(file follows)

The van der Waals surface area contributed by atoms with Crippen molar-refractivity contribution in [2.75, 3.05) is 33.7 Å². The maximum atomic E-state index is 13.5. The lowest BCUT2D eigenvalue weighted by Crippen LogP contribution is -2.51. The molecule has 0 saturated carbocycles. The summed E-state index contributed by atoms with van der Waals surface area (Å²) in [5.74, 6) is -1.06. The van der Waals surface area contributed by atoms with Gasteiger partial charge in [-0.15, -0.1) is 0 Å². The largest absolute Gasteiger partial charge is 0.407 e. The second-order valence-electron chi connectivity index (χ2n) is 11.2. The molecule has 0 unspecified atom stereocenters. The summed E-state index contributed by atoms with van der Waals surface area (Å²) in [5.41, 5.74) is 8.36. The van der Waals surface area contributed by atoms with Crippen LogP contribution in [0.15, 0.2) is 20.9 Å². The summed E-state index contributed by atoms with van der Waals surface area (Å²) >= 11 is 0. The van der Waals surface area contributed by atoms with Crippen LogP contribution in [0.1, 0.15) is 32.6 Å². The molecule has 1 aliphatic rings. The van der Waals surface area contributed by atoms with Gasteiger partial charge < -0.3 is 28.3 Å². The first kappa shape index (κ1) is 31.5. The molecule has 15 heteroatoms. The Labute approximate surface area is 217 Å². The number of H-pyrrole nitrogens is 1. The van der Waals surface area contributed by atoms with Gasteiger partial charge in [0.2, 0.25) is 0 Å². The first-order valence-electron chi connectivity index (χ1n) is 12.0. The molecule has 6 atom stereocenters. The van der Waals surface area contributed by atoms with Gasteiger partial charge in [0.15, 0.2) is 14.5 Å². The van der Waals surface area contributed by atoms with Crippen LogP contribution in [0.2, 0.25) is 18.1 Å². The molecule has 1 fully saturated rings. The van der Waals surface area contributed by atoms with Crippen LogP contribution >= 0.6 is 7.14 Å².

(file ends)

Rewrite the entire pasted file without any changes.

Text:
The van der Waals surface area contributed by atoms with Crippen molar-refractivity contribution in [2.75, 3.05) is 33.7 Å². The maximum atomic E-state index is 13.5. The lowest BCUT2D eigenvalue weighted by Crippen LogP contribution is -2.51. The molecule has 0 saturated carbocycles. The summed E-state index contributed by atoms with van der Waals surface area (Å²) in [5.74, 6) is -1.06. The van der Waals surface area contributed by atoms with Gasteiger partial charge in [-0.15, -0.1) is 0 Å². The largest absolute Gasteiger partial charge is 0.407 e. The second-order valence-electron chi connectivity index (χ2n) is 11.2. The molecule has 0 unspecified atom stereocenters. The summed E-state index contributed by atoms with van der Waals surface area (Å²) in [5.41, 5.74) is 8.36. The van der Waals surface area contributed by atoms with Crippen LogP contribution in [0.15, 0.2) is 20.9 Å². The summed E-state index contributed by atoms with van der Waals surface area (Å²) >= 11 is 0. The van der Waals surface area contributed by atoms with Crippen LogP contribution in [0.1, 0.15) is 32.6 Å². The molecule has 1 aliphatic rings. The van der Waals surface area contributed by atoms with Gasteiger partial charge < -0.3 is 28.3 Å². The first kappa shape index (κ1) is 31.5. The molecule has 15 heteroatoms. The Labute approximate surface area is 217 Å². The number of H-pyrrole nitrogens is 1. The van der Waals surface area contributed by atoms with Gasteiger partial charge in [0.2, 0.25) is 0 Å². The first-order valence-electron chi connectivity index (χ1n) is 12.0. The molecule has 6 atom stereocenters. The van der Waals surface area contributed by atoms with Gasteiger partial charge in [0.15, 0.2) is 14.5 Å². The van der Waals surface area contributed by atoms with Crippen LogP contribution in [0.2, 0.25) is 18.1 Å². The molecule has 1 fully saturated rings. The van der Waals surface area contributed by atoms with Crippen LogP contribution >= 0.6 is 7.14 Å².